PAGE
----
Sanctions Compliance: Understanding the Role of Indirect Ownership and Control

To comply with sanctions rules, you must consider ownership and control of your customers and business partners – including indirect ownership and control, which can be difficult to determine.

Countries use sanctions as foreign policy tools. Sanctions can take a variety of forms, including travel bans, asset freezes, embargoes, capital restraints, and aid and trade restrictions. Doing business with a directly sanctioned entity poses risks, but entities can also be “indirectly” sanctioned, or sanctioned “by extension”, owing to their ownership or control. Identifying such entities can be complicated and time-consuming if you lack the proper systems and data.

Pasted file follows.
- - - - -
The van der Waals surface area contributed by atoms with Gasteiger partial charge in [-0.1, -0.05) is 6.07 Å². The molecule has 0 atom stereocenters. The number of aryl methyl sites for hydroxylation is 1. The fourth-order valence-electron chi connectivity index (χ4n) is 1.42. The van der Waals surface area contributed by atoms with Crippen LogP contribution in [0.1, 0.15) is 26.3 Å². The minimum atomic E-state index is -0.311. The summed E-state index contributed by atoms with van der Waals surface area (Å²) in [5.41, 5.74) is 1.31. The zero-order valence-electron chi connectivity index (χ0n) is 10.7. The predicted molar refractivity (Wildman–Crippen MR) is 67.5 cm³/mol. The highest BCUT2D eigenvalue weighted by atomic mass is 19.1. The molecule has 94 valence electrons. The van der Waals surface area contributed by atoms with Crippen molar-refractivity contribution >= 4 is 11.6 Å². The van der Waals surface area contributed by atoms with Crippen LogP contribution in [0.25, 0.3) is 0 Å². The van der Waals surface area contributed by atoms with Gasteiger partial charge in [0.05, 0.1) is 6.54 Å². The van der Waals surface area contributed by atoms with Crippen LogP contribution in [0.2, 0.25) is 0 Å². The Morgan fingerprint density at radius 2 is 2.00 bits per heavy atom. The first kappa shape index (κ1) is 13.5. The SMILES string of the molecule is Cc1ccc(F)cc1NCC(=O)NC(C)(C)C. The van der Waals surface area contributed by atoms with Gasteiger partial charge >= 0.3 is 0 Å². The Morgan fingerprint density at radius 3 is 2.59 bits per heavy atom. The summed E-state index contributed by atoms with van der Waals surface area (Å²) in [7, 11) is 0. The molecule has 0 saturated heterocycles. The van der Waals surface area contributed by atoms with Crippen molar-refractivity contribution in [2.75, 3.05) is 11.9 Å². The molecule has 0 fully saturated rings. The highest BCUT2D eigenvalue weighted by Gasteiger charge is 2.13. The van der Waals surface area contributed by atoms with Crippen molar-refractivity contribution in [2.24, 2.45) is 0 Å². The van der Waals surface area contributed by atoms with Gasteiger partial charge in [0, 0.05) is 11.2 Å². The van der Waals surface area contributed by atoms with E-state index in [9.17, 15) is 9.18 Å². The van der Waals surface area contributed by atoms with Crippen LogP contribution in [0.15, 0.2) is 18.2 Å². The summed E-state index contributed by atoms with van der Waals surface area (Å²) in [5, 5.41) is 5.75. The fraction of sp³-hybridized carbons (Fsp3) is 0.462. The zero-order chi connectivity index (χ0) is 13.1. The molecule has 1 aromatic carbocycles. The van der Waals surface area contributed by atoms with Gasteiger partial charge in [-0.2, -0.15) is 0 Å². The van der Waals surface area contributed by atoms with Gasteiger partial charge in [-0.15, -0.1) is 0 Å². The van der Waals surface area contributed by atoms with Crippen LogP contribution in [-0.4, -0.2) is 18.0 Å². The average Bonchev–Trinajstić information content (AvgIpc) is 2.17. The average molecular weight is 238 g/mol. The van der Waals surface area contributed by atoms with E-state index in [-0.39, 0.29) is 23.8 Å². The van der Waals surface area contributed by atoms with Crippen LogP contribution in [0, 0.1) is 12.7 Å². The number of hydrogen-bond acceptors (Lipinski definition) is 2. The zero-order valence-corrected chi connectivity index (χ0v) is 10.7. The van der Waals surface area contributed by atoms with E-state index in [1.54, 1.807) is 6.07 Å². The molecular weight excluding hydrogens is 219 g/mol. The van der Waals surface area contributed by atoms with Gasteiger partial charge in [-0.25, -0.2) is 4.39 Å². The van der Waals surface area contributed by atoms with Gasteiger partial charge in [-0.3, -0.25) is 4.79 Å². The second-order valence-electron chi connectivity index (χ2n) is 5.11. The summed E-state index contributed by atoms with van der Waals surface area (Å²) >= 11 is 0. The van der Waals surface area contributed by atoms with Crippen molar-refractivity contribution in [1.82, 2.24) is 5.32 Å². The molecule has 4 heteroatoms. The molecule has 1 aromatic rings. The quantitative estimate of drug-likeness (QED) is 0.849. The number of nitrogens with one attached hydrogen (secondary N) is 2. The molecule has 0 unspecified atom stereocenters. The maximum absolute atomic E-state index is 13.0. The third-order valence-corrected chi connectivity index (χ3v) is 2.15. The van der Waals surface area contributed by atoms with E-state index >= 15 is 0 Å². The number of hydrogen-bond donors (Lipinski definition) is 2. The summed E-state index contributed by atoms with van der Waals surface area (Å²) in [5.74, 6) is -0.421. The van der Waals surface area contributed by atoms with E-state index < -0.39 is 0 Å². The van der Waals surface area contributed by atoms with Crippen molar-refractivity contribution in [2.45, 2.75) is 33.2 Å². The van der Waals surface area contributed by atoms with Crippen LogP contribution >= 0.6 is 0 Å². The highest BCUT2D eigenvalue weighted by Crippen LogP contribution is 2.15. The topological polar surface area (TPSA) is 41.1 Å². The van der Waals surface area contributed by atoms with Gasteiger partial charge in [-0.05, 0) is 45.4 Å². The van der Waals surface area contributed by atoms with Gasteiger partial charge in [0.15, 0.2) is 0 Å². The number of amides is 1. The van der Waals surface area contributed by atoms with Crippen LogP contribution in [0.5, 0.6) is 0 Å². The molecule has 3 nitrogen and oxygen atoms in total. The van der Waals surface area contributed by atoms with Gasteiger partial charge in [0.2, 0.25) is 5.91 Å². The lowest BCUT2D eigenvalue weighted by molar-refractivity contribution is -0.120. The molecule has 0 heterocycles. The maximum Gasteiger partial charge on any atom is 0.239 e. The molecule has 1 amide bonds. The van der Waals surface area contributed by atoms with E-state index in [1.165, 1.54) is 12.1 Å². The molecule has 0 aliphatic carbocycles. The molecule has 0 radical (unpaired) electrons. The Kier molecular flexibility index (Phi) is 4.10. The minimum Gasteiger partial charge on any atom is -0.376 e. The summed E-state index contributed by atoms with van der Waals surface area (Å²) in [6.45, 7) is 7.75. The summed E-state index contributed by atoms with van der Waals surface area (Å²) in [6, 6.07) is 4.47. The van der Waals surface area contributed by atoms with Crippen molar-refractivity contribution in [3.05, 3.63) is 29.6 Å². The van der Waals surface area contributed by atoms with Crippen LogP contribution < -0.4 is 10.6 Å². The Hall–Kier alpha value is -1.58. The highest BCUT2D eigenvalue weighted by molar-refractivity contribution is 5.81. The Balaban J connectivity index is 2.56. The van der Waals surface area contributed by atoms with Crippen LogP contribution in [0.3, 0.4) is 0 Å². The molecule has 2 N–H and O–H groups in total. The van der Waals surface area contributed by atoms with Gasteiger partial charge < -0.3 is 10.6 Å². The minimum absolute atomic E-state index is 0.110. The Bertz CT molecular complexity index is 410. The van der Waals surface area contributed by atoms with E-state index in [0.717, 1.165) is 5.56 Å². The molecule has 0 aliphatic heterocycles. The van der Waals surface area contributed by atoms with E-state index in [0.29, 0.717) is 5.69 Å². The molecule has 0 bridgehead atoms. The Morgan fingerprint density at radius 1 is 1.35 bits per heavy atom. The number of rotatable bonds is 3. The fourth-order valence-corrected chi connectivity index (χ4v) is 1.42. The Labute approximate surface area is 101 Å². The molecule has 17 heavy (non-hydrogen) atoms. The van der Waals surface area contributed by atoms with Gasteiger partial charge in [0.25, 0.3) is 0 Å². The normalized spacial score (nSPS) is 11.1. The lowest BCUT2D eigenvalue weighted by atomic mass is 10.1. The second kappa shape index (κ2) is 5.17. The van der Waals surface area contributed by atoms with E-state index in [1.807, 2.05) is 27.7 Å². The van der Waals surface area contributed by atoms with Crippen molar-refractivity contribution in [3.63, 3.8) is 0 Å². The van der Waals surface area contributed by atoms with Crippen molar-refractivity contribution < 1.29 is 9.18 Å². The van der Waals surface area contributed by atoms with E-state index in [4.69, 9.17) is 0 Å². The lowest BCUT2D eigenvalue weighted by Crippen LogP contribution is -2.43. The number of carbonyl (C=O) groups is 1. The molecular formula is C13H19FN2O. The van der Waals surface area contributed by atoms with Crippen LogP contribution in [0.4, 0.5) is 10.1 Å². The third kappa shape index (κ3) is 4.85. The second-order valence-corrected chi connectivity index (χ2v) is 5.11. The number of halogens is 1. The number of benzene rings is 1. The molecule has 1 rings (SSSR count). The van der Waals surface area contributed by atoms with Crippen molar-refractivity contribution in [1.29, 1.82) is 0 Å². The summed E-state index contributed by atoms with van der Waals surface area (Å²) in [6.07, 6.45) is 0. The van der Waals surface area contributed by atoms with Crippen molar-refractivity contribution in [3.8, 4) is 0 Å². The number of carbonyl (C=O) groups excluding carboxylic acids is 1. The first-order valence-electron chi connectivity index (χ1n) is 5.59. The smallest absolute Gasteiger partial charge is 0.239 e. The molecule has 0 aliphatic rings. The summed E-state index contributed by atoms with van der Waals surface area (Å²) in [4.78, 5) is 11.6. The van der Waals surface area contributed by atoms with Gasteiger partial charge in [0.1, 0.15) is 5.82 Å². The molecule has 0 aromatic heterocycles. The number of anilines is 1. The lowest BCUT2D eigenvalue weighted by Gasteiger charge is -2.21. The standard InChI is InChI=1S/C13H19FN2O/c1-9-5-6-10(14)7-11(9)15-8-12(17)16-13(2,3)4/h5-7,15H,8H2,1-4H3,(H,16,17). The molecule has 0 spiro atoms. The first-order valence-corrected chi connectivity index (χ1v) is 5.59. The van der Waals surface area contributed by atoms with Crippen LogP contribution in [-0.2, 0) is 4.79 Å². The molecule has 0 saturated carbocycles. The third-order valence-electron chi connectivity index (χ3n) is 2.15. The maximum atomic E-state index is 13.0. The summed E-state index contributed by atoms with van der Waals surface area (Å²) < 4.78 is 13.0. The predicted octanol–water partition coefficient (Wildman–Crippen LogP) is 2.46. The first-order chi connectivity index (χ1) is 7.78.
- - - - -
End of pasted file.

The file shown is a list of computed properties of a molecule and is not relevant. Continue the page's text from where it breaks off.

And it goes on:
A robust sanctions compliance program should include ownership and control requirements that consider:
» How indirect ownership and control affects supply chains
» Ownership percentages in the aggregate
» Director and ownership control

Moody’s Analytics provides data and tools that can help protect you from sanctions risks and contribute to a vigorous risk strategy.

Read the full article here.

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